SIR,—I am puzzled by Mr. Scott-James's review of Shall Our Children Live or Die? so Puzzled that I wondered for a moment if he and I had been reading the same book. How can he,...

THE COLONIAL PROBLEM SUL—Lord Hailey's grave words prompt me to

The Spectator

write, as co one change that has come about in Colonial administration since the days of slow travel. Home leave comes after three years, and the district Commis- sioner finds...

Good Companions A flourish has been set recently on the

The Spectator

quaint and new science the cross-fertilisation of fruit. In regard to apples, pears, plums cherries, it is now precisely known which sorts need congenial no bours and what those...

Postage on this issue : Inland and Overseas, id.

The Spectator

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The Spectator

Preparation for Planning . e w England—Planning for the Future. By Professor S. D. Adshead. (Muller. 7S. 6d.) s probably with a suppressed sigh that Mr. Churchill told us...

Facts about Our Army

The Spectator

SNIPING at the Army—never, by any chance, at the Navy or the R.A.F.—has become a fashionable pastime, and no one would deny the existence of legitimate targets. You cannot put...

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A Sitwell Fantasy

The Spectator

THIS is not a single drama, but a series of "shorts "—a h sacrifice in Mexico or at Stonehenge, feathered dancers from Pa islands, a few hundred feet of Balkan peasant ritual, a...

Albert Edward

The Spectator

Victoria's Heir. By George Dangerfield. (Constable. 15s.) IT is deplorably true, I fear, that ordinary people very seldom read about the lives of good men with a great deal of...

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Clearing a Ground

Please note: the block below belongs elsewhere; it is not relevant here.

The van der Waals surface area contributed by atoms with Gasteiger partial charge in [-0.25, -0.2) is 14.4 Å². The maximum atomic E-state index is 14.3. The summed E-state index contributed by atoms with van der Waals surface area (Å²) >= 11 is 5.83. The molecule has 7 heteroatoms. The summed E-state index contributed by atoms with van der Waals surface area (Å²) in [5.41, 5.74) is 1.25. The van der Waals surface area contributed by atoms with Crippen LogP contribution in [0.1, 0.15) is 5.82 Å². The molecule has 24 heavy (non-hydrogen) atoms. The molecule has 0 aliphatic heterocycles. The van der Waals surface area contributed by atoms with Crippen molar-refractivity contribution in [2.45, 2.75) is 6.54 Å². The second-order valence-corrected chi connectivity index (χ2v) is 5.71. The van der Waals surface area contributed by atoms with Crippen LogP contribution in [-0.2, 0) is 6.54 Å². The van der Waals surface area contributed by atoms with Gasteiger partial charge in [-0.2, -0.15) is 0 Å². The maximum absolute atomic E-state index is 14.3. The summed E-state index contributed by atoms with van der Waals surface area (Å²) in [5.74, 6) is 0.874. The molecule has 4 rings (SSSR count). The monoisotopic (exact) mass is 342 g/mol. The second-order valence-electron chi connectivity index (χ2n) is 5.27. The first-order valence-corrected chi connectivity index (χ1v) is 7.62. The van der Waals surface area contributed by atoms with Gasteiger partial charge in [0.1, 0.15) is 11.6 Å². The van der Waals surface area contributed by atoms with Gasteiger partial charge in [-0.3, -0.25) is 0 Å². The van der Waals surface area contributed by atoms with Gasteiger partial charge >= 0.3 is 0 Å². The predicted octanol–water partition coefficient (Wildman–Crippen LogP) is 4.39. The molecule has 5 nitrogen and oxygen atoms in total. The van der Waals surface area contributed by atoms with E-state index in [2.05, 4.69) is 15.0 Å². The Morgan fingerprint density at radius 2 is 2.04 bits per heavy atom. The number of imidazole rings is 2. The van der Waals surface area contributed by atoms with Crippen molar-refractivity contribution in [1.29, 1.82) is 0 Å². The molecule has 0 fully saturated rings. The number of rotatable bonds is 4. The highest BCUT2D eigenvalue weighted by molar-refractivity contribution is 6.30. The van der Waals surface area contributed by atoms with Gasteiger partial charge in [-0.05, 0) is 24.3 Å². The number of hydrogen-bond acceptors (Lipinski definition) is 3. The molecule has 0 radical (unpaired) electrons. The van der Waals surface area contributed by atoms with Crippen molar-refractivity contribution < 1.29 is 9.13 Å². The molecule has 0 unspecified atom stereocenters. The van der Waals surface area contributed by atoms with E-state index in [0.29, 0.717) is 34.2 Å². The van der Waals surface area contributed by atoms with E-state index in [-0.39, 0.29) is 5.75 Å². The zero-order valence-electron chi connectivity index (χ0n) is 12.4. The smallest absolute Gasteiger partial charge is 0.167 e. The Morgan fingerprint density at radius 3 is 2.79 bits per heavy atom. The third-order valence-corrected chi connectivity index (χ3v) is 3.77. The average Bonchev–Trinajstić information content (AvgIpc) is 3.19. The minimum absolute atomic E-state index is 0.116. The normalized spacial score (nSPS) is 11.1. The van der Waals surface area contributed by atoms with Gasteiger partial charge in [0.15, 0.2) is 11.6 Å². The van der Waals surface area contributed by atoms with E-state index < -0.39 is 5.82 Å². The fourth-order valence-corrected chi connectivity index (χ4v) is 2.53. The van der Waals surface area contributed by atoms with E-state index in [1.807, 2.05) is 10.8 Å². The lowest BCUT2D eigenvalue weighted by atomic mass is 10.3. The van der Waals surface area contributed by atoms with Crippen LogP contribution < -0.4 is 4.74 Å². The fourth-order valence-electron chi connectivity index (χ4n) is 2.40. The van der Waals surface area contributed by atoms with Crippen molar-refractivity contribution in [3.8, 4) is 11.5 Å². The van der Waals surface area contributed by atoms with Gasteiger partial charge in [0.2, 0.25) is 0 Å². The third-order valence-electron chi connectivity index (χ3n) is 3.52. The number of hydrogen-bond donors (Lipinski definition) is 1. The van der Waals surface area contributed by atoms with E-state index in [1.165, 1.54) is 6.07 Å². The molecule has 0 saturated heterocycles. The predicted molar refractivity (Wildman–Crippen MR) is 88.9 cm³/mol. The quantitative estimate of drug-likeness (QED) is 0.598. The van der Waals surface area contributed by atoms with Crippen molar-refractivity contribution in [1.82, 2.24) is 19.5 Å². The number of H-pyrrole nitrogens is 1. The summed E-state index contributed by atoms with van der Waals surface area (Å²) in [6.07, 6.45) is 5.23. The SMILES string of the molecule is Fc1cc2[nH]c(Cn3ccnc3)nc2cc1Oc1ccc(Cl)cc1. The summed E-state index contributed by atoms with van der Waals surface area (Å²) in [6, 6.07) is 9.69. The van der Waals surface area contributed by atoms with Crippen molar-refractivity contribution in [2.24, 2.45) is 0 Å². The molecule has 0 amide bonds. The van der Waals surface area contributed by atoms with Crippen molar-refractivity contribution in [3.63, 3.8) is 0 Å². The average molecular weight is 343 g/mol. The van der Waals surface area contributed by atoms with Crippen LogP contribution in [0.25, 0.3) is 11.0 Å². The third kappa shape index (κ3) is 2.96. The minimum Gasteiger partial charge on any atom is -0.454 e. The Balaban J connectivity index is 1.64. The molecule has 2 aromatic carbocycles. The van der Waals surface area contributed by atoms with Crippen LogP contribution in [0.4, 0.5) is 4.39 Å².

The Spectator

Truth and Fallacy in Educational Theory. By Charles D. Hardie. (Cambridge University Press. 6s.) ONE of the difficulties about educational controversy is that so often the...


The Spectator

Something of a Hero. By I. J. Kapstein. (Hamish H los. 6d.) THE idea of the novel as a form of social history is not a new Its scope is very wide, it can embrace political...

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Shorter Notices

The Spectator

1 Find Treason. By Richard Rollins. (Harrap. los. 6d.) ON a Sunday evening in 1912, a thousand Munich bourgeois gr hysterical over their beer mugs as a German-American spe...

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The Spectator

e winner of Crossword No. 159 is Miss Boog Watson, 204, ge Loan, Edinburgh.

"THE SPECTATOR" CROSSWORD No. 161 IA Book Token for one

The Spectator

guinea veil be awarded to the sender of the first correct of this week's crossword to be opened after noon on Tuesday week. lopes should be received not later than first post...

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The Spectator

By CUSTOS WITH the spring battle season looming near and the Budget just round the corner, investors can scarcely be expected to dev an offensive spirit. Those with funds...

Saint George or the Dragon. By Lord Elton. (Collins. 8s.

The Spectator

6d.) LORD ELTON'S book claims to point "towards a Christian Democracy," and sets out to show that our survival in this war depends on our fitness to survive. If this is anything...

MR. CALDER'S spirited little book is a valuable footnote to

The Spectator

the history of this war. He describes the air-raids that London endured In the late summer of 194o, and then shows in detail how Londoners organised themselves for shelter and...